From the Department of Substitutes: It’s the time of year for gingerbread. I’m a fan of Pfefferkuchen, and don’t even get me started on Swedish Pepparkakor; but a big tray of hot American-style gingerbread is hard to beat. Only trouble is, you need molasses.
I’ve read here and there on line that Goldsaft makes a marvelous substitute. You’ll typically see this in yellow containers in the honey section of the grocery store, produced by a company called Grafshafter; it’s a cooked and concentrated sugar beet syrup, often used straight on bread instead of butter, or in baking as a sweetener. So I gave it a try, using the regular version, rather than the Karamell (a different mixture of fruit sugar, grape sugar, and sucrose).
The stuff itself is very molasses-y in texture, smooth and thick and very sweet. Very, very sweet. But it doesn’t have quite the burnt caramelized taste that I’m used to. Without any guidance, I used a one-for-one substitution ratio for the molasses in this gingerbread recipe here, which wound up being more Goldsaft than I actually had in the container I’d bought; so I filled in with honey.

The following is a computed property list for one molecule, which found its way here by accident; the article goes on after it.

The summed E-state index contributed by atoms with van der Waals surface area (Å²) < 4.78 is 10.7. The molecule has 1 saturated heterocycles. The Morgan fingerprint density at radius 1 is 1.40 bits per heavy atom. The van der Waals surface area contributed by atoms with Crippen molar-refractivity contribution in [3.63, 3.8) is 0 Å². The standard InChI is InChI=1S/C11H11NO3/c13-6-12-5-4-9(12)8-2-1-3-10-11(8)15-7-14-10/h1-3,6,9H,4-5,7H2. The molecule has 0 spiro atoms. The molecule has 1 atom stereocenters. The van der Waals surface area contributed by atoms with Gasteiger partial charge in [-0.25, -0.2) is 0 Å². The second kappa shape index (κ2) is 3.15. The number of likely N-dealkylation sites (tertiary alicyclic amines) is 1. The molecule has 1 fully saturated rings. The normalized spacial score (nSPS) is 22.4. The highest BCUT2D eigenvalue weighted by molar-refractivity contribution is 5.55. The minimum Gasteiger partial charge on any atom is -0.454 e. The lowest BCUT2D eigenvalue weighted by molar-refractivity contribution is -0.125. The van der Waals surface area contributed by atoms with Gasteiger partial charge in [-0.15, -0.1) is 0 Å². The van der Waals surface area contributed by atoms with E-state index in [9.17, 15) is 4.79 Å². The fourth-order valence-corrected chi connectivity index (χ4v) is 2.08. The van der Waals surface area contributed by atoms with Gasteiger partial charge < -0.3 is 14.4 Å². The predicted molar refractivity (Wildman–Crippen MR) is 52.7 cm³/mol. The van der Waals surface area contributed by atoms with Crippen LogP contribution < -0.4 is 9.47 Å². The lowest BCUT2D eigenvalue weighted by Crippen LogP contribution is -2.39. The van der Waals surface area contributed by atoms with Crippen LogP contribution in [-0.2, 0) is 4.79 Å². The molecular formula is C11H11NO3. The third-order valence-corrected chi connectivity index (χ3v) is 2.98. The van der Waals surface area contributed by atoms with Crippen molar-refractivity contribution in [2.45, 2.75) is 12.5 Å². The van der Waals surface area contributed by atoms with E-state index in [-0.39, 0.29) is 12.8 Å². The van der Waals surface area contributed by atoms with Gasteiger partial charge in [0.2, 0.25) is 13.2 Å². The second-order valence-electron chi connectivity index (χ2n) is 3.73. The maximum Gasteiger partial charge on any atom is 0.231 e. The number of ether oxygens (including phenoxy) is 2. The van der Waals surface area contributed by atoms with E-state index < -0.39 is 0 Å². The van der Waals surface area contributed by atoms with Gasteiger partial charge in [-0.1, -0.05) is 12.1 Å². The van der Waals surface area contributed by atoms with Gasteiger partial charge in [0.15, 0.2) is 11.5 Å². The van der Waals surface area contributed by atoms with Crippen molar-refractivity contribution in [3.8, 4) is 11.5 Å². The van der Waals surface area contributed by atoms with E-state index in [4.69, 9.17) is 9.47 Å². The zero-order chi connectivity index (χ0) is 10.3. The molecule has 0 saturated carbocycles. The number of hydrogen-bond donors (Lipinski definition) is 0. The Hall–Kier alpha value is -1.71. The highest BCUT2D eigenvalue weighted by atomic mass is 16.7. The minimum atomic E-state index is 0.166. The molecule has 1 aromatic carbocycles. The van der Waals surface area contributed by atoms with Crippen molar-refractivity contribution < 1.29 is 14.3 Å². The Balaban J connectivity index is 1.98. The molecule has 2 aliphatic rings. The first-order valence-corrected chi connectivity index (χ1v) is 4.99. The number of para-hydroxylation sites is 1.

The verdict? I don’t buy it as a perfect substitute. The gingerbread I made had, in my opinion, a sickly-sweet aftertaste that didn’t match what I was looking for. The Goldsaft was a slightly wrong kind of sweet. But that’s just one opinion. Several other people that tried the outcome said they liked it, although granting that it didn’t quite taste like gingerbread should.
At an Arabian deli the other day, I spied different types of molasses made from grapes and carob. Maybe next time I’ll give those a try.
Any readers that have recommendations for what to do with Goldsaft, let us know in the comments section.